Two things for you, free of charge.
So Wil Wheaton has a YouTube show about boardgames, and it’s awesome. It’s called TableTop, and it’s a long-form (about a half hour per episode) look at various good boardgames, including a basic explanation of how to play each — plus an actual play session so you can actually get it. Whether you’re a boardgame nerd or a “normal” person looking for a fun diversion for your next party, this is for you.
I'm crazy about Mental Floss, so this means a lot to me. I think Mental Floss reaches people who don't already know about Tabletop, and I'm hopeful that this will bring some new viewers and eventual new gamers into the world.
Also, I met a woman in Trader Joe's today who watches Tabletop. This is how I recounted it to Twitter:
Girl in store: Do you make that tabletop show? Me: Yes! Her: My husband and I love it! We have a game night because of it! Me: AWESOME!
Her little girl: Daddy's favorite is the trains! Her: We love Ticket to Ride. Anne: Careful with the board. Me: Voice of experience, here.
Her husband told me via the tweety box that she was there to get snacks for their weekly boardgame night, which exists because they were inspired by Tabletop.
N: 2nd Watch will be living on the web. In what ways will the show’s format be taking advantage of its portal?
WW: Hopefully, it will let us reach out to and embrace the audience in a more interactive way than we can with television, which is one-way communication.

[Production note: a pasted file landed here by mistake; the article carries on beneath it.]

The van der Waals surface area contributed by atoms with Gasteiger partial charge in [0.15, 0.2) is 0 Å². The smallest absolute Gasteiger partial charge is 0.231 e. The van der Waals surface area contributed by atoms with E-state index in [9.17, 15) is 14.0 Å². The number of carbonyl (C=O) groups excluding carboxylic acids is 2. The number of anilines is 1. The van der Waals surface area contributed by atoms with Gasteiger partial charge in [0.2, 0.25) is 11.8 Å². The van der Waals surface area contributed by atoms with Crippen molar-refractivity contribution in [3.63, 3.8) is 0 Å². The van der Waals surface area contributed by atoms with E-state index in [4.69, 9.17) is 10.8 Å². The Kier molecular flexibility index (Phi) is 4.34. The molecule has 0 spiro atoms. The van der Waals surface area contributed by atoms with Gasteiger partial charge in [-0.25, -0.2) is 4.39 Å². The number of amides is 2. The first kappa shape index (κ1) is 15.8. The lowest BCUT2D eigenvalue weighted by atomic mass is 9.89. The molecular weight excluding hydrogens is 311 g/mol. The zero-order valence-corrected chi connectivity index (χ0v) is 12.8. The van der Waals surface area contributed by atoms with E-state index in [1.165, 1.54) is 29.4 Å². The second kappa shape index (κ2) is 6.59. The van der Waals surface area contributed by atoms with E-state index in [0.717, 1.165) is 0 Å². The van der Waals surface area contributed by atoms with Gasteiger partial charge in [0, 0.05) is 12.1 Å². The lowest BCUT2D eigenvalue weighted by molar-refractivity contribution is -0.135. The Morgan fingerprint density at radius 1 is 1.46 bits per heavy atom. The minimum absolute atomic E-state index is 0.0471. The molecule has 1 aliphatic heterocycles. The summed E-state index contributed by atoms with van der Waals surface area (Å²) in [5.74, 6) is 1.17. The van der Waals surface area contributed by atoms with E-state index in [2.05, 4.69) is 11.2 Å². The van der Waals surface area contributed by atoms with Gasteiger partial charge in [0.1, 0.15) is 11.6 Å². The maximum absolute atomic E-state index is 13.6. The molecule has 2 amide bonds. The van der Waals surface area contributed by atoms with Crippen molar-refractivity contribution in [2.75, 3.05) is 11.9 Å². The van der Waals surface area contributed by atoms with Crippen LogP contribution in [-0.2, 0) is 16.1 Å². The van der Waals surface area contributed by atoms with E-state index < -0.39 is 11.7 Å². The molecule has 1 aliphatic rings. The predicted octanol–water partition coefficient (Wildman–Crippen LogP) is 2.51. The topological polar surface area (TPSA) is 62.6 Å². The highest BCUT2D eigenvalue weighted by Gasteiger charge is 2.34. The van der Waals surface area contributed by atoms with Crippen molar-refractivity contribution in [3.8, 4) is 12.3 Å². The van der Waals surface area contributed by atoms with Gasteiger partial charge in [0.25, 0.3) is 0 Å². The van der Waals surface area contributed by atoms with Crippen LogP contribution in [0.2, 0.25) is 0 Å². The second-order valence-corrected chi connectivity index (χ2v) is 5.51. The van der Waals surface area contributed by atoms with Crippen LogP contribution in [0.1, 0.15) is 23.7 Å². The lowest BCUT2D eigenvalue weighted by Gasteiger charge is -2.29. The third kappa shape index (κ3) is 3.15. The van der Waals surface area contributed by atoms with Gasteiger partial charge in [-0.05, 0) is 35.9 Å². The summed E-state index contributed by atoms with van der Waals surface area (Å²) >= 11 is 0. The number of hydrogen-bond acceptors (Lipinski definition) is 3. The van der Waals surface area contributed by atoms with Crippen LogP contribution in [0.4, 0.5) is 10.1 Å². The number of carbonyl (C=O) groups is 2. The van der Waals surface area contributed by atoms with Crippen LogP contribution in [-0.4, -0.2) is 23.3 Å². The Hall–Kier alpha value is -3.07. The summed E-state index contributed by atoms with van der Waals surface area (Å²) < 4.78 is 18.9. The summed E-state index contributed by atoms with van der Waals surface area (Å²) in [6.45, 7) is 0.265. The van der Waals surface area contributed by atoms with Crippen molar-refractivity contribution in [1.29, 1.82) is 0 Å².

N: With after-shows like this and Talking Dead, you and Chris are acting as ambassadors to the community on behalf of those shows. Do you think networks are finally seeing the value in personally connecting with the audience? And how does having the trust of an audience weigh on deciding whether or not to take on a job like this?
WW: It’s a huge responsibility to host one of these shows, because we need to know as much about the individual episodes and the cast as the most über of überfans. We’re essentially acting as a bridge between the fans of the show and the people who make it, so we absolutely need to have our shit together. I take the responsibility very seriously, and I know that there’s a certain amount of “this is awesome” implied when I agree to do something like this, which is why I wouldn’t have said yes if I didn’t absolutely love the show.
The networks are taking baby steps, as younger executives who have grown up with the Internet replace retiring executives who are still trying to fight the Napster battle. One of the key areas (in which) indies are destroying the majors is with fan outreach, no region-locking, no DRM, and things like that. It makes me really, really happy that TNT and AMC are seeing that the old style of one-way, top-down network to audience relationships need to adapt and change to meet what audiences expect right now.
There's a lot more to our interview, which I hope you'll read because I spent a lot of time thinking about and writing my answers down. For you. For science. You monster.
*And not in the fake codpiece way.